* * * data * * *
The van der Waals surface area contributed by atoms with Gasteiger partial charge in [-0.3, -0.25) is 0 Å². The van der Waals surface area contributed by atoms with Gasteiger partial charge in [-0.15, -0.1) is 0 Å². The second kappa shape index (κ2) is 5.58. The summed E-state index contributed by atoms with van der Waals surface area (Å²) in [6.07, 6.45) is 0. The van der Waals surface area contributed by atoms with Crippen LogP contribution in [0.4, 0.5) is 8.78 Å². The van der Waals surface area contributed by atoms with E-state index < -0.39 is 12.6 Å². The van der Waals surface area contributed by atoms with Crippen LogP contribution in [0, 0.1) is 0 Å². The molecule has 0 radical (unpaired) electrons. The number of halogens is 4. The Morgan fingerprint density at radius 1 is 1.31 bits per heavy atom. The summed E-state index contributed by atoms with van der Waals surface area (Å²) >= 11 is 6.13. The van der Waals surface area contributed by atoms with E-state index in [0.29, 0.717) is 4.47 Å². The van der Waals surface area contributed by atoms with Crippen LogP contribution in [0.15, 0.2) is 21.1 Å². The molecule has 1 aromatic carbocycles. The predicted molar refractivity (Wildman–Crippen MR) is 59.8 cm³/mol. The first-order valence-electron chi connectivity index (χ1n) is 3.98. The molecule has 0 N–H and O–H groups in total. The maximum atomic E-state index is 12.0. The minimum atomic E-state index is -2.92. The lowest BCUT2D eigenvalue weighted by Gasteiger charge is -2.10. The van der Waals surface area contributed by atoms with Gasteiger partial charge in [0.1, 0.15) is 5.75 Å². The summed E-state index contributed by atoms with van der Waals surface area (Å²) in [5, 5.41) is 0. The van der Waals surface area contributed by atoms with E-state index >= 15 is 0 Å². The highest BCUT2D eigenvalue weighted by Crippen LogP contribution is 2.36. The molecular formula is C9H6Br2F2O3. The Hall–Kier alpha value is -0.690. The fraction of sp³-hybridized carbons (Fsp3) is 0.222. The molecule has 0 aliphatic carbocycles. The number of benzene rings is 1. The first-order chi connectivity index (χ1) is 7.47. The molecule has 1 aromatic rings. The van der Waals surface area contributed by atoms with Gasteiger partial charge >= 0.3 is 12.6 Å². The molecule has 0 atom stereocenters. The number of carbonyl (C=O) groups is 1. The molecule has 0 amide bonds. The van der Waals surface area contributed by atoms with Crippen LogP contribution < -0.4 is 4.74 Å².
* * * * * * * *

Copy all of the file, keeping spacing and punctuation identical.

The van der Waals surface area contributed by atoms with Gasteiger partial charge in [-0.3, -0.25) is 0 Å². The van der Waals surface area contributed by atoms with Gasteiger partial charge in [-0.15, -0.1) is 0 Å². The second kappa shape index (κ2) is 5.58. The summed E-state index contributed by atoms with van der Waals surface area (Å²) in [6.07, 6.45) is 0. The van der Waals surface area contributed by atoms with Crippen LogP contribution in [0.4, 0.5) is 8.78 Å². The van der Waals surface area contributed by atoms with E-state index < -0.39 is 12.6 Å². The van der Waals surface area contributed by atoms with Crippen LogP contribution in [0, 0.1) is 0 Å². The molecule has 0 radical (unpaired) electrons. The number of halogens is 4. The Morgan fingerprint density at radius 1 is 1.31 bits per heavy atom. The summed E-state index contributed by atoms with van der Waals surface area (Å²) >= 11 is 6.13. The van der Waals surface area contributed by atoms with E-state index in [0.29, 0.717) is 4.47 Å². The van der Waals surface area contributed by atoms with Crippen LogP contribution in [0.15, 0.2) is 21.1 Å². The molecule has 1 aromatic carbocycles. The predicted molar refractivity (Wildman–Crippen MR) is 59.8 cm³/mol. The first-order valence-electron chi connectivity index (χ1n) is 3.98. The molecule has 0 N–H and O–H groups in total. The maximum atomic E-state index is 12.0. The minimum atomic E-state index is -2.92. The lowest BCUT2D eigenvalue weighted by Gasteiger charge is -2.10. The van der Waals surface area contributed by atoms with Gasteiger partial charge in [0.1, 0.15) is 5.75 Å². The summed E-state index contributed by atoms with van der Waals surface area (Å²) in [5, 5.41) is 0. The van der Waals surface area contributed by atoms with E-state index >= 15 is 0 Å². The highest BCUT2D eigenvalue weighted by Crippen LogP contribution is 2.36. The molecular formula is C9H6Br2F2O3. The Hall–Kier alpha value is -0.690. The fraction of sp³-hybridized carbons (Fsp3) is 0.222. The molecule has 0 aliphatic carbocycles. The number of benzene rings is 1. The first-order chi connectivity index (χ1) is 7.47. The molecule has 1 aromatic rings. The van der Waals surface area contributed by atoms with Gasteiger partial charge >= 0.3 is 12.6 Å². The molecule has 0 atom stereocenters. The number of carbonyl (C=O) groups is 1. The molecule has 0 amide bonds. The van der Waals surface area contributed by atoms with Crippen LogP contribution < -0.4 is 4.74 Å².